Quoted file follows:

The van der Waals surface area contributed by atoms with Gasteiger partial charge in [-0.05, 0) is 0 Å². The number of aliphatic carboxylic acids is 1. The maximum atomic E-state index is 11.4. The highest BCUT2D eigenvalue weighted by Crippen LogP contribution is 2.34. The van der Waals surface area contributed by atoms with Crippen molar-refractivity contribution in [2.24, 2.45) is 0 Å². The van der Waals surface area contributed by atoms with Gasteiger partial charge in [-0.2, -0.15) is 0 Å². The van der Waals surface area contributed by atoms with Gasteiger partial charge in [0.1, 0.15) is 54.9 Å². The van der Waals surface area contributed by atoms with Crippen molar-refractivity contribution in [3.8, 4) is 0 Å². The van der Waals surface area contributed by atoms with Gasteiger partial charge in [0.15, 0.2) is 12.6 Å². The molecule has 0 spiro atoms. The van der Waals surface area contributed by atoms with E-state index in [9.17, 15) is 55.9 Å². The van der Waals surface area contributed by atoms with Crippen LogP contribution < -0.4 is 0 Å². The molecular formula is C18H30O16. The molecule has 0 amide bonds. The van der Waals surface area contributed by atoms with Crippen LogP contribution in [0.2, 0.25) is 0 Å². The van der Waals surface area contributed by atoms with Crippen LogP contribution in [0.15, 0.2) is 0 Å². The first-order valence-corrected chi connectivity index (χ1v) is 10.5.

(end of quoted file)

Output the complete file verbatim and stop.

The van der Waals surface area contributed by atoms with Gasteiger partial charge in [-0.05, 0) is 0 Å². The number of aliphatic carboxylic acids is 1. The maximum atomic E-state index is 11.4. The highest BCUT2D eigenvalue weighted by Crippen LogP contribution is 2.34. The van der Waals surface area contributed by atoms with Crippen molar-refractivity contribution in [2.24, 2.45) is 0 Å². The van der Waals surface area contributed by atoms with Gasteiger partial charge in [-0.2, -0.15) is 0 Å². The van der Waals surface area contributed by atoms with Gasteiger partial charge in [0.1, 0.15) is 54.9 Å². The van der Waals surface area contributed by atoms with Crippen molar-refractivity contribution in [3.8, 4) is 0 Å². The van der Waals surface area contributed by atoms with Gasteiger partial charge in [0.15, 0.2) is 12.6 Å². The molecule has 0 spiro atoms. The van der Waals surface area contributed by atoms with E-state index in [9.17, 15) is 55.9 Å². The van der Waals surface area contributed by atoms with Crippen LogP contribution < -0.4 is 0 Å². The molecular formula is C18H30O16. The molecule has 0 amide bonds. The van der Waals surface area contributed by atoms with Crippen LogP contribution in [0.2, 0.25) is 0 Å². The van der Waals surface area contributed by atoms with Crippen LogP contribution in [0.15, 0.2) is 0 Å². The first-order valence-corrected chi connectivity index (χ1v) is 10.5.